Syphon Filter 2

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Syphon Filter 2
Publisher(s)989 Studios
Designer(s)Richard Ham
Programmer(s)Christopher Reese
Artist(s)John Garvin
Writer(s)John Garvin
Richard Ham
Composer(s)Chuck Doud
SeriesSyphon Filter
  • NA: 14 March 2000
  • EU: 20 July 2000
Genre(s)Third-person shooter, stealth
Mode(s)Single-player, multiplayer

Syphon Filter 2 is a third-person shooter stealth video game developed by Eidetic and published by 989 Studios exclusively for PlayStation.


Syphon Filter 2 added multiplayer which features some characters to select from (including deceased characters from Syphon Filter), as well as new maps not found in single player mode.


Hours after the events of the first game, Gabriel Logan and Lian Xing are enemies of the state to the Agency after uncovering its connection to Syphon Filter, labeled as terrorists to the general public. Agency operative Dillon Morgan captures Lian at the PharCom warehouses, forcing Gabe and the CBDC soldiers to rendezvous with ex-Agency operative Teresa Lipan in Arizona. Simultaneously, the Agency scrambles a squadron of F-22 Raptors to intercept their transport over the Colorado Rockies, so Gabe and CBDC Lieutenant Jason Chance head down the mountain in search of their plane and a box of PharCom data disks. Agency operative Steven Archer attempts to stop them at all costs.

A group of conspirators, including Mara Aramov and Agency director Lyle Stevens, make a deal to deliver the virus to a rogue Chinese general named Shi-Hao. Meanwhile, Lian recovers in a U.S. Air Force base where Morgan, Derek Falkan, and Thomas Holman are working with Dr. Elsa Weissinger of PharCom to extract infected plasma from test subjects. Lian learns that the other subject was PharCom CEO Jonathan Phagan, who survived his gunshot wound long enough for the Agency to take the plasma. Weissinger protests that Phagan is useful and should be kept alive for further research, but Morgan, not intending that the U.S. government find Pharcom's CEO infected with an unknown virus, deactivates his life support, tying up a loose end.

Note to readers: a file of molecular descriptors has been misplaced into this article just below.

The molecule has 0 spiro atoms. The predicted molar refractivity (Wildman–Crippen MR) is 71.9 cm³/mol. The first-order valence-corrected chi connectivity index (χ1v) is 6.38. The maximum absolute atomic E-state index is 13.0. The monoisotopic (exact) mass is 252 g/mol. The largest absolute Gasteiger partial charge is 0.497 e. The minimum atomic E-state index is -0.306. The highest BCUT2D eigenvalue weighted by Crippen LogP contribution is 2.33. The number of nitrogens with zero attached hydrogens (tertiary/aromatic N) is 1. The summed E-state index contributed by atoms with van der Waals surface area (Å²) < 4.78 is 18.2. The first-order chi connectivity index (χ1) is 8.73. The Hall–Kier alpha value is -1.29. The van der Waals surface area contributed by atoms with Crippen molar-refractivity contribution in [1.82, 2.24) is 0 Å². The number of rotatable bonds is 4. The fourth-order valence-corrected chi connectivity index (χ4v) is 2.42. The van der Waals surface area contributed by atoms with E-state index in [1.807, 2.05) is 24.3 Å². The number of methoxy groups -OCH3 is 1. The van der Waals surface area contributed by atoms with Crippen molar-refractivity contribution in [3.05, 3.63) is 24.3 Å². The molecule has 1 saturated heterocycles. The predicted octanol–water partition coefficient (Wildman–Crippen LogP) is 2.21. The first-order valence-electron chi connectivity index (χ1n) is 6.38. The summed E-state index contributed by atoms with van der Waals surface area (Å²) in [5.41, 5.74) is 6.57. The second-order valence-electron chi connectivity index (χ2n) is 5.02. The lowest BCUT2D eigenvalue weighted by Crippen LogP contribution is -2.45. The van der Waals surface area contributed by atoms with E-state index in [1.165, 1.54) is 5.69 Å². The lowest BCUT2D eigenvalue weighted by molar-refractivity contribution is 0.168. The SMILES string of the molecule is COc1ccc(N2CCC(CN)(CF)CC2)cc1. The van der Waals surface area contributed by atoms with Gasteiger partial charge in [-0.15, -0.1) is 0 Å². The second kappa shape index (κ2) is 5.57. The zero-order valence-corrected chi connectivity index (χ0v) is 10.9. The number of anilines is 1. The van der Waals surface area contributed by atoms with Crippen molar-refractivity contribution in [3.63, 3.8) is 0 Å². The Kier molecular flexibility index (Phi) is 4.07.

Lian escapes the medical building and interrogates Holman to learn that Morgan is planning another operation to the PharCom Expo Center to find an encryption disk. She leaves the base in a helicopter after killing Falkan and teams up with Gabe to battle Archer's forces. Gabe shoots Archer during his escape, and recovers the PharCom data.

The protagonists follow Holman's lead to the Expo Center and kill Morgan before he can recover the disk he sought. After decrypting the PharCom data, Teresa realises that some information is missing. The other half must be with Russian SVR director Uri Gregorov, who appeared at the warehouses before Gabe left. Since Lian and Uri know each other, they agree to meet in Moscow.

Aramov instigates a gunfight while they meet and Lian pursues Gregorov. Lian later learns he is an impostor working for Mara and trying to find the other half of the data. The man admits that the real Gregorov is in a Russian gulag, Aljir Prison, which once held Lian captive. Gregorov uncovered a plot to sell the virus to Shi-Hao, so Aramov intervened. Lian stops Gregorov's execution, but is almost killed by the virus and collapses. Gabe takes her back to the States, while Gregorov promises to handle Shi-Hao.

Gabe and Teresa arrive back at the Virginia safehouse overseen by Lawrence Mujari, a freelance pathologist. They decide to trade the PharCom data to the Agency for Lian's vaccine. Director Stevens double-crosses Gabe in the Agency's New York City labs, but Logan escapes and forces Dr. Weissinger to give him the vaccine. Gabe also finds out that Chance survived the mission in Colorado, and sets him free.

Pursued by NYPD SWAT cops and Agency personnel, Gabe hurries back to their helicopter. Along the way, Logan is forced to provide cover for a SWAT officer whose partner is wounded. He does so, but Stevens, who later takes the cop hostage, orders him to drop his weapons. Despite Logan complying in surrender, Stevens kills the officer anyway. Before he can get shot, Gabe is thrown into the sewers by an explosion that Teresa sets off. Gabe assumes that Chance was killed in the labs since Teresa says he never made it to the helicopter. Gabe and Teresa eventually corner Stevens and Gabe shoots him in cold blood.